Much like the silly tune Adam Sandler chants in the comedy movie “Billy Madison,” retailers are doing a song and dance as youngsters near and far head back to school. Their hope is that if they lead, we consumers will follow… straight to the checkout lines.
Back to school has become a holiday in and of itself. Many parents would argue it’s the best day of the year. (Heck, I know I would!) It seems as if retailers agree. Like many other nationwide events, holidays, and seasons, the annual pilgrimage back to books, teachers, lockers, and desks has turned into yet another reason for consumers (in this case, parents or guardians) to shop! Judging by the barrage of commercials inundating us, back-to-school advertisements have become much like holiday shopping ads, beginning just a bit earlier in the season each year, and becoming more and more competitive.
In observing this year’s back to school ads, I noticed that many retailers took a fun approach while others, like Kmart, which caught some flak for using “yo mama” jokes among other things in their ads, went with what could be considered a more edgy slant. Burlington Coat Factory went the cutesy route with children giving themselves pep talks in the mirror about how this year things will be different. Target stuck with continuity, using a familiar campaign and simply building on it.
Let’s Look at Target
The overarching theme of the Target ads continued to be “school takes a lot,” implying that the least of a child’s worries should be clothes and supplies when there is so much else to deal with in school. The message here is that Target will ease those worries with all that its store has to offer.
Last year, the Target ads featured teachers reciting their classroom requirements in song. As is often the case in advertising, people either loved or hated them. This year, Target’s back to school campaign infused classic songs that parents would be familiar with, subliminally playing them in the background, as the kids in each ad found themselves dealing with various scenarios one would encounter in school.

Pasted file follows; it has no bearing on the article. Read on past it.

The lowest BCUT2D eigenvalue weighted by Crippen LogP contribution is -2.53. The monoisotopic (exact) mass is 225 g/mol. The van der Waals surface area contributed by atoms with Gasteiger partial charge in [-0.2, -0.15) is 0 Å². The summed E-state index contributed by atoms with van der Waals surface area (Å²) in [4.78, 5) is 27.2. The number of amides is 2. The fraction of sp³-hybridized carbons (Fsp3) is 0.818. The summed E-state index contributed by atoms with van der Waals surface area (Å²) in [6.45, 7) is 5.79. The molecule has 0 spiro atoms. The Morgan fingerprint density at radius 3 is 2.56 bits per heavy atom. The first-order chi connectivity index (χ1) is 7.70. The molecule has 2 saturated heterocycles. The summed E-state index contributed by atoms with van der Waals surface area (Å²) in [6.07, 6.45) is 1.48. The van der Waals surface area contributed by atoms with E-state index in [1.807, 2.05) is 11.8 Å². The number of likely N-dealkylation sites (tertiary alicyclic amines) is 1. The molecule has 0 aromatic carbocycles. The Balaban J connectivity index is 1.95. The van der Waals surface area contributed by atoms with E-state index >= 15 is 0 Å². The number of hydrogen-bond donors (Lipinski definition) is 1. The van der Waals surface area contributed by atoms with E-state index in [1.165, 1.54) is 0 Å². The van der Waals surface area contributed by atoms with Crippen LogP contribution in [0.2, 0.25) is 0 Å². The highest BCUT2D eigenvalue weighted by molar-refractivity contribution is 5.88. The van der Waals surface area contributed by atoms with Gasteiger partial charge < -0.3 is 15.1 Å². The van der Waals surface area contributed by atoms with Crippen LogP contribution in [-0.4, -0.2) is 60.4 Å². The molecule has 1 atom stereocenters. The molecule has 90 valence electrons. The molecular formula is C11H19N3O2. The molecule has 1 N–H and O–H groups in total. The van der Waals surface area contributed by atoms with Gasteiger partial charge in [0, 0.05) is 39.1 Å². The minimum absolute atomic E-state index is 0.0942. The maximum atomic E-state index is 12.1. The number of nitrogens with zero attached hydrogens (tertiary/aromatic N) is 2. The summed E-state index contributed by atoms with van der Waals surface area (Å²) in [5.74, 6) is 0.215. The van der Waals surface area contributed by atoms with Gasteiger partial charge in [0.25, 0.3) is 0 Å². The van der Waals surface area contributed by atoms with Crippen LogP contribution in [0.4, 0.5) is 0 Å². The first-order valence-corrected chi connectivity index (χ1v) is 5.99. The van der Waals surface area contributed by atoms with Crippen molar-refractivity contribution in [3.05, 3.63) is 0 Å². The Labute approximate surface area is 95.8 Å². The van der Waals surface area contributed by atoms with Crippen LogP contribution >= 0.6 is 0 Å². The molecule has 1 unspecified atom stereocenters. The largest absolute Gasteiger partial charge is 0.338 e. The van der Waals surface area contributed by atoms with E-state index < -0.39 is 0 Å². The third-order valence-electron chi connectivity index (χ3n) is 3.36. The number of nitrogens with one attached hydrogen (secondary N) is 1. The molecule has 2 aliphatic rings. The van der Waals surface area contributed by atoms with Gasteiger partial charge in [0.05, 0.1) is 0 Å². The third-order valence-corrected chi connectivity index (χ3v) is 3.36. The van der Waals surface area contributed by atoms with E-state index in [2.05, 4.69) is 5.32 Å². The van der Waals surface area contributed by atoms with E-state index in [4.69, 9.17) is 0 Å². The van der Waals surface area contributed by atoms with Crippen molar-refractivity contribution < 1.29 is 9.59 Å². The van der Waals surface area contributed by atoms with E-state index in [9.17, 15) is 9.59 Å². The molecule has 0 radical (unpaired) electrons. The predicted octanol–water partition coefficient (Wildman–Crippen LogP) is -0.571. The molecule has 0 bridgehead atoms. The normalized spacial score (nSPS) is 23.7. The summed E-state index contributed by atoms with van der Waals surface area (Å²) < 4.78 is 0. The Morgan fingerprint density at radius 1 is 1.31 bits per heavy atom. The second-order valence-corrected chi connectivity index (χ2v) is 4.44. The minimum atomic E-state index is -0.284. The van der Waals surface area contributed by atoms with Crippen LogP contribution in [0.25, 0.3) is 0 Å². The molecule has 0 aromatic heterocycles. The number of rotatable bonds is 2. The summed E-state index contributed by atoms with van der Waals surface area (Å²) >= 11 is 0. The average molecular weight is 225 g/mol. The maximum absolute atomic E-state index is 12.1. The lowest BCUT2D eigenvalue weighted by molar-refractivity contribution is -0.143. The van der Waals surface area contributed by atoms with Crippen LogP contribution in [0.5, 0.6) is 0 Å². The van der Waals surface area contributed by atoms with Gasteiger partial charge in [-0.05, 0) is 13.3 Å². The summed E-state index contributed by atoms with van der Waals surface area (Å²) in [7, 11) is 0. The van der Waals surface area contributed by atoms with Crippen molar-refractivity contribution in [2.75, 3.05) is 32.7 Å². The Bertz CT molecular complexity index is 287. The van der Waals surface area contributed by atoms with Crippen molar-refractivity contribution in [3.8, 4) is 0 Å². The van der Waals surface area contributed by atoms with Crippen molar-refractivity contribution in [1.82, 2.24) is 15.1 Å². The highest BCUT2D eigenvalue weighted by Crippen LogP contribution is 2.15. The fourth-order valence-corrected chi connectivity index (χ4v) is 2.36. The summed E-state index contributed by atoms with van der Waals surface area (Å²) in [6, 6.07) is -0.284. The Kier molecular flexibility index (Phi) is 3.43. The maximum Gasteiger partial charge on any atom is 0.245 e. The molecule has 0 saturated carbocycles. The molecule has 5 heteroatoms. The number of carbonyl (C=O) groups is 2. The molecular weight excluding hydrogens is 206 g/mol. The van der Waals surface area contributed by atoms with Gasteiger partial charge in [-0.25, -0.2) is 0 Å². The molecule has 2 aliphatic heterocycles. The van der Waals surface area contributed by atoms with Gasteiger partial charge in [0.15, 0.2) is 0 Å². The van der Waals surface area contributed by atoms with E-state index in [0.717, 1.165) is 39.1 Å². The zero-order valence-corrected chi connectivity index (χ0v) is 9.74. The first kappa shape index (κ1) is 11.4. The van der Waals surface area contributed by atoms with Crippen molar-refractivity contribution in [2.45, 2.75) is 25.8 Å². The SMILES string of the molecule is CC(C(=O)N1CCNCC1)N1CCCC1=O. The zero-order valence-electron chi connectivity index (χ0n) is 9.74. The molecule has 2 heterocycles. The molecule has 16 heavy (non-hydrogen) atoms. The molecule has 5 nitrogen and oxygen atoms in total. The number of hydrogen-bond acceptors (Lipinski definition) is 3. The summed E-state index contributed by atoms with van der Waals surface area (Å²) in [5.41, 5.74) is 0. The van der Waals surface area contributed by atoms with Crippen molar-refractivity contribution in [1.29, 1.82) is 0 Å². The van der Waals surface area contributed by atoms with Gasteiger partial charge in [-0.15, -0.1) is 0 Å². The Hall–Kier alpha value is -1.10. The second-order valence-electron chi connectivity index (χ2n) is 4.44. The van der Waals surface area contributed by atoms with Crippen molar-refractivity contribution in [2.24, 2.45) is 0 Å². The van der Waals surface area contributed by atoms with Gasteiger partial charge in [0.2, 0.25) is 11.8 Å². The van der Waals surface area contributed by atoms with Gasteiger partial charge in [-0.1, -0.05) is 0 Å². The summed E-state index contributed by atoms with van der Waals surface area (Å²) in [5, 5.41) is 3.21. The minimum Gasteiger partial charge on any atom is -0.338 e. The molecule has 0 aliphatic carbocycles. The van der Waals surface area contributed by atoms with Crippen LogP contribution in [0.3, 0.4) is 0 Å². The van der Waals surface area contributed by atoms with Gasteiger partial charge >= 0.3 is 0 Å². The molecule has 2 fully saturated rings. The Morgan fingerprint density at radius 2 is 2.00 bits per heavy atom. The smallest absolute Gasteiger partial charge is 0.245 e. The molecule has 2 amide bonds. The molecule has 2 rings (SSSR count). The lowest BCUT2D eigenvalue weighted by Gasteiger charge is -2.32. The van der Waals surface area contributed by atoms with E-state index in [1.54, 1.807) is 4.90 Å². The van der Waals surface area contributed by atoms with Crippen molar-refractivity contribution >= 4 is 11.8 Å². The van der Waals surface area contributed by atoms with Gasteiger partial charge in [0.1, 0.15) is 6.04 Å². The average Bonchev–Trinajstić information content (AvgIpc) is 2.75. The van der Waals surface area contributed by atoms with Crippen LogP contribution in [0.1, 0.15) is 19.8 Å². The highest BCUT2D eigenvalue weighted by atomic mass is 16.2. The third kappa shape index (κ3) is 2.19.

Influence the Decision-Maker
What I like is that Target has kept the same campaign and simply expanded/improved/insert your own opinion here upon it. One noticeable difference is that this year’s ads shift the focus to the kids. Let’s face it… The kids really are the target (no pun intended) market here.
Yes, parents control the funds and buying power for the wee lads and lasses, and they are the ultimate decision-makers in the household. However, appealing to the children is never a bad thing. In this case, it’s incredibly smart. After all, they have tremendous influence over the parental purchases. (Flashback to Arnold Schwarzenegger in the movie “Jingle All the Way” on that relentless quest to find the one toy his son wanted more than anything in the world for Christmas.) The point is that kids know what they want, and thanks to back-to school campaigns akin to the holiday season, they know exactly how and where to get it.
Going back to school is tough. Aside from the new wardrobe and all the necessary school supplies required by the teachers, it marks the start of new experiences with teachers and fellow students. And the first day of school is often incredibly stressful for many kids. Retailers seemed to recognize this and clearly address it in their advertising. In the ads where the child/children were the heroes, they overcame some fear or obstacle to accomplish the task at hand. All with a little help from various retailers, of course!